Options and Yields Confuse EUR Positions

The markets sole focus of attention this morning has been on Italy, not for its football, food or wine, but for its bonds. Do we like em? Do we want them? Funding requirements for Germany, the UK and the US has brought varying results over the past 24-hours. Yesterday, a 10-year bund auction was taken down ‘technically’ uncovered. A first for any issue in Germany this year, while demand in the UK for its 5-year gilts and the US treasury’s 10-year product recorded a weaker bid-to-cover ratio. It’s not a sign that those countries are having problems placing their debt, more that their yields are too ‘skinny.’

Concerns over the Spanish government’s ability to mend its finances have many questioning the viability of the Euro-periphery. It has been a field day for fixed income traders who continue to put the squeeze on the regions debt yields. Italian bonds have not been immune from the selloff. Earlier this week, their bond yields spiked to their highest levels in two-months, however market hope that the ECB could revive bond ‘purchases’ in the secondary-market have helped to stem the one directional rise in yields, temporarily at least.

A day after its borrowing costs jumped at a treasury bill auction, Italy came to market this morning, selling up to +EUR5b worth of bonds, including the three-year benchmark. It is not a surprise that Italy has been forced to pay up for 3-year product, with yields settling at +3.89% vs. +2.76% a month ago. The market only concern is how the EUR would react. Thus far, it’s has been a muted response, not even delayed, and its this that will probably confuse investors even more. A clean cut move would provide many with a stronger conviction, however, a EUR confined to a contained range only confuses trading strategies.

Now what are investors to grasp for? US earning season results? The EUR’s quick reversal from weakness seen earlier this week is not a sign of long-term reversal in sentiment. It has mostly been market action dictated by option traders. Despite the choppiness of this market, if you are a bear, this movement is providing amble opportunity to short the periphery plagued EUR from better levels a week ago. If you are a bull, your continue to shout that there are better levels to short this market. However, the tighter the range the more second guessing occurs, and its this element of doubt that is clouding some rational fundamental and technical logic. “It ain’t over until the opulent lady sings” or until option traders have lost their interest.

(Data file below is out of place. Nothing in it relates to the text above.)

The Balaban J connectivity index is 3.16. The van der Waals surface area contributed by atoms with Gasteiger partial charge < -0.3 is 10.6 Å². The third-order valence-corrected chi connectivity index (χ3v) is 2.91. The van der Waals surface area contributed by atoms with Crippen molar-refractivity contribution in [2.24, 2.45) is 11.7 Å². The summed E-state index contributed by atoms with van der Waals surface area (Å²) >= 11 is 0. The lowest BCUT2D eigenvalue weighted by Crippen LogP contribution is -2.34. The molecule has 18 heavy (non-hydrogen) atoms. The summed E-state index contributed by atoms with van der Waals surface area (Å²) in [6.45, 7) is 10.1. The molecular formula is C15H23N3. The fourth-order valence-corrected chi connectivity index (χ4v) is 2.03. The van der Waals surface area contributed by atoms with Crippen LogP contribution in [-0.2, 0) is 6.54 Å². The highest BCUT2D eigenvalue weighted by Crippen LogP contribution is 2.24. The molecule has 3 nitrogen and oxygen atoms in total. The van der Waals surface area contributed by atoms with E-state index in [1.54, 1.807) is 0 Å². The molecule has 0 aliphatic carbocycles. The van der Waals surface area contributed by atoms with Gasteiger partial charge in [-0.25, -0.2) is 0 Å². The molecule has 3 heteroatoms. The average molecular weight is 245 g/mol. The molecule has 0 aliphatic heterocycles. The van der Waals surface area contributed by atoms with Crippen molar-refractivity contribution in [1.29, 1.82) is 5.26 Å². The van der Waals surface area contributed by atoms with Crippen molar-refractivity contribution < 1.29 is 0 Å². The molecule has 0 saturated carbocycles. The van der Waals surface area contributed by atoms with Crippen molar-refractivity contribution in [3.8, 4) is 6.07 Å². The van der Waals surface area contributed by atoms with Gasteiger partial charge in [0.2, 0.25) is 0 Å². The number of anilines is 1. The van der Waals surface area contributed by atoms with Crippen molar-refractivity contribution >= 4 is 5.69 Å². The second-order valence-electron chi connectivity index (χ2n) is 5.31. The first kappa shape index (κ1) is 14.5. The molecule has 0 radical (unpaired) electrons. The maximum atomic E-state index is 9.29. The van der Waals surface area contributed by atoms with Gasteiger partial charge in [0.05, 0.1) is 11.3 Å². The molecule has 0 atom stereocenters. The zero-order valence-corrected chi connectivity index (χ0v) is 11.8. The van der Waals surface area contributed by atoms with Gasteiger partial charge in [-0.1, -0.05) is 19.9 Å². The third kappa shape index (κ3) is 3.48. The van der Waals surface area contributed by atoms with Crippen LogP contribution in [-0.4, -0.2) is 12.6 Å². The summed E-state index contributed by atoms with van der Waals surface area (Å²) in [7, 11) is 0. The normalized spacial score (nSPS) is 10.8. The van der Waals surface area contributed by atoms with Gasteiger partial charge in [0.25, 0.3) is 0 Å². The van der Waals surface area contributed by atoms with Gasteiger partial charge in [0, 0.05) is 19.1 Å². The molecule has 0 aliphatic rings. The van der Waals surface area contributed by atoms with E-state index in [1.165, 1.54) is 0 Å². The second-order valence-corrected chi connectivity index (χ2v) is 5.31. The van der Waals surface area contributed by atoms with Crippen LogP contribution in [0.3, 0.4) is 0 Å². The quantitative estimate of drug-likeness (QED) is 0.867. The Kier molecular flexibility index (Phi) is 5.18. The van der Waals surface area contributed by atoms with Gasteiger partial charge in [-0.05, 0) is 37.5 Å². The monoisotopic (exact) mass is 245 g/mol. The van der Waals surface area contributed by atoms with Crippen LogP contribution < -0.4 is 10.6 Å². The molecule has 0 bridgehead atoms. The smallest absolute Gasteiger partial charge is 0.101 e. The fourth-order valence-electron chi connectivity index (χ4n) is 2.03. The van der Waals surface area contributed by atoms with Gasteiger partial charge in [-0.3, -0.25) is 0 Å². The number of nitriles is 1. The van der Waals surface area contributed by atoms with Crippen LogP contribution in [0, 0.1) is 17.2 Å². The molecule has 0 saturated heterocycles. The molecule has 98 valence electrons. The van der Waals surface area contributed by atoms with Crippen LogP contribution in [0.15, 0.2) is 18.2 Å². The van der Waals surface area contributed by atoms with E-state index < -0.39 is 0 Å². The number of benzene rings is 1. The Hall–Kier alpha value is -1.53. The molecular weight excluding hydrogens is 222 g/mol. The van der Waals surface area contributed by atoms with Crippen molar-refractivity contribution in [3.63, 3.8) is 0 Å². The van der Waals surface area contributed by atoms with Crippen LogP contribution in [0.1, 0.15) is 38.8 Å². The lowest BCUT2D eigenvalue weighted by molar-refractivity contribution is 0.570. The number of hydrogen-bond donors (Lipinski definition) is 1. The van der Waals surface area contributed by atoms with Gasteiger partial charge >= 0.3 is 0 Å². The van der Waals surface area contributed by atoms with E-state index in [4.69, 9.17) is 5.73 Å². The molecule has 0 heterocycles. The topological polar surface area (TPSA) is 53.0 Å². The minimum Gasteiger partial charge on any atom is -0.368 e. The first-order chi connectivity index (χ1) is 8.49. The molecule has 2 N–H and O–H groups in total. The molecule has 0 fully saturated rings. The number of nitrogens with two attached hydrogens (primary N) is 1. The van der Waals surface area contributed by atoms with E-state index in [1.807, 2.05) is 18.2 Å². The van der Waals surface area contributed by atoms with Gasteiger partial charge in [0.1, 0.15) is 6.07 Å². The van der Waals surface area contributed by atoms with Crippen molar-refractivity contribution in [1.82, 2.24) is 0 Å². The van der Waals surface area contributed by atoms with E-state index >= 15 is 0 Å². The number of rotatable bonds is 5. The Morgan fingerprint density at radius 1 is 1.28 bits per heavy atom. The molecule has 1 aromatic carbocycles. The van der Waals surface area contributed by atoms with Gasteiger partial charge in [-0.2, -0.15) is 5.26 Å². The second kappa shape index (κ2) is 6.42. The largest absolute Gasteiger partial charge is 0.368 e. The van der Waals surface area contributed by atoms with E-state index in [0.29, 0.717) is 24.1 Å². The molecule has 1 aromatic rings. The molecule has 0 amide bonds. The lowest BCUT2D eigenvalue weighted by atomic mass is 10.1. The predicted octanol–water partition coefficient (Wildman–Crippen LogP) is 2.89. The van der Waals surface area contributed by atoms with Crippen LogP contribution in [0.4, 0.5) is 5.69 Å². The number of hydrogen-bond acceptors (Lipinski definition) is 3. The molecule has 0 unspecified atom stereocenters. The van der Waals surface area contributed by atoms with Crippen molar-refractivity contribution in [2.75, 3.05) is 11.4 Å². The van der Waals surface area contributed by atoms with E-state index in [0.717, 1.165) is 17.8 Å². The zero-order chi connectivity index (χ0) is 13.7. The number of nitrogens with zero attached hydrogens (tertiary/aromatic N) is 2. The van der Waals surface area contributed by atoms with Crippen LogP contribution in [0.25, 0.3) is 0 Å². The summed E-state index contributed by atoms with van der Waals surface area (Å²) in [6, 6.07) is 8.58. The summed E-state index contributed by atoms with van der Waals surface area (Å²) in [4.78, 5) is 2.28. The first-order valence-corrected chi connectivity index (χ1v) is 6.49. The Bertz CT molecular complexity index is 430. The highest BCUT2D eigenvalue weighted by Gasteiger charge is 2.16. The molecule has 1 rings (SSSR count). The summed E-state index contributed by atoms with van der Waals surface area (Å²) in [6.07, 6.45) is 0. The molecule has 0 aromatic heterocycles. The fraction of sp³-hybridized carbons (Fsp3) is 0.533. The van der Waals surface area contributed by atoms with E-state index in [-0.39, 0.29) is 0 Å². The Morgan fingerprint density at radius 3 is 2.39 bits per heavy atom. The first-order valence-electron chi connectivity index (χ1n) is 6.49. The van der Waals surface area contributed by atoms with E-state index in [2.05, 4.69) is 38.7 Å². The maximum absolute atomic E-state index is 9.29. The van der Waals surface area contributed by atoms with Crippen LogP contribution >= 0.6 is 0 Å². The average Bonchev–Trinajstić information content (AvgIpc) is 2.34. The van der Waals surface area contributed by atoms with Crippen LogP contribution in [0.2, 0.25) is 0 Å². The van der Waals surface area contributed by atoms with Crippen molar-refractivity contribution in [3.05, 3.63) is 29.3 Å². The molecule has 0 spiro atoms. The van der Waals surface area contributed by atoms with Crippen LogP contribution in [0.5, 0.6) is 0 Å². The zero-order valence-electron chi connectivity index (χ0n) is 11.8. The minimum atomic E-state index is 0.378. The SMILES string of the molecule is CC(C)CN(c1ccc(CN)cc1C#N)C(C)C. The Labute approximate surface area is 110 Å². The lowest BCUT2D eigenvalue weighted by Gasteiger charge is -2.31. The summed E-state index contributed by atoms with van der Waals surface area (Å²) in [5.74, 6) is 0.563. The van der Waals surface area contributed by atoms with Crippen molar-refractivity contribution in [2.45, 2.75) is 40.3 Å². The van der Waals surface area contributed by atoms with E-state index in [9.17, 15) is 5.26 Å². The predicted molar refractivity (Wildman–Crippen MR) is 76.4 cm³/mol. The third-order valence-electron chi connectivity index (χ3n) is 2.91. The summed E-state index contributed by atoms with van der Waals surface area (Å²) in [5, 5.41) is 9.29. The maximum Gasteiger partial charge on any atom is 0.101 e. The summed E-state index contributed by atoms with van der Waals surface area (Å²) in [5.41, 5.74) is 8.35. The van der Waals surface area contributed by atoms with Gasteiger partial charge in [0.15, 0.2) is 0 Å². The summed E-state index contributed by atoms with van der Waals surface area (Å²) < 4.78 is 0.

Leveraged and European names have tried to push the EUR down through 1.31 this morning, however support into the 1.3105/0 expiry brace has helped limit the decent. Until further notice, the single currency is threatening to once again consolidate between the 1.3100/50 strikes.

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This article is for general information purposes only. It is not investment advice or a solution to buy or sell securities. Opinions are the authors; not necessarily that of OANDA Corporation or any of its affiliates, subsidiaries, officers or directors. Leveraged trading is high risk and not suitable for all. You could lose all of your deposited funds.

Dean Popplewell

Dean Popplewell

Vice-President of Market Analysis at MarketPulse
Dean Popplewell has nearly two decades of experience trading currencies and fixed income instruments. He has a deep understanding of market fundamentals and the impact of global events on capital markets. He is respected among professional traders for his skilled analysis and career history as global head of trading for firms such as Scotia Capital and BMO Nesbitt Burns. Since joining OANDA in 2006, Dean has played an instrumental role in driving awareness of the forex market as an emerging asset class for retail investors, as well as providing expert counsel to a number of internal teams on how to best serve clients and industry stakeholders.
Dean Popplewell
Dean Popplewell

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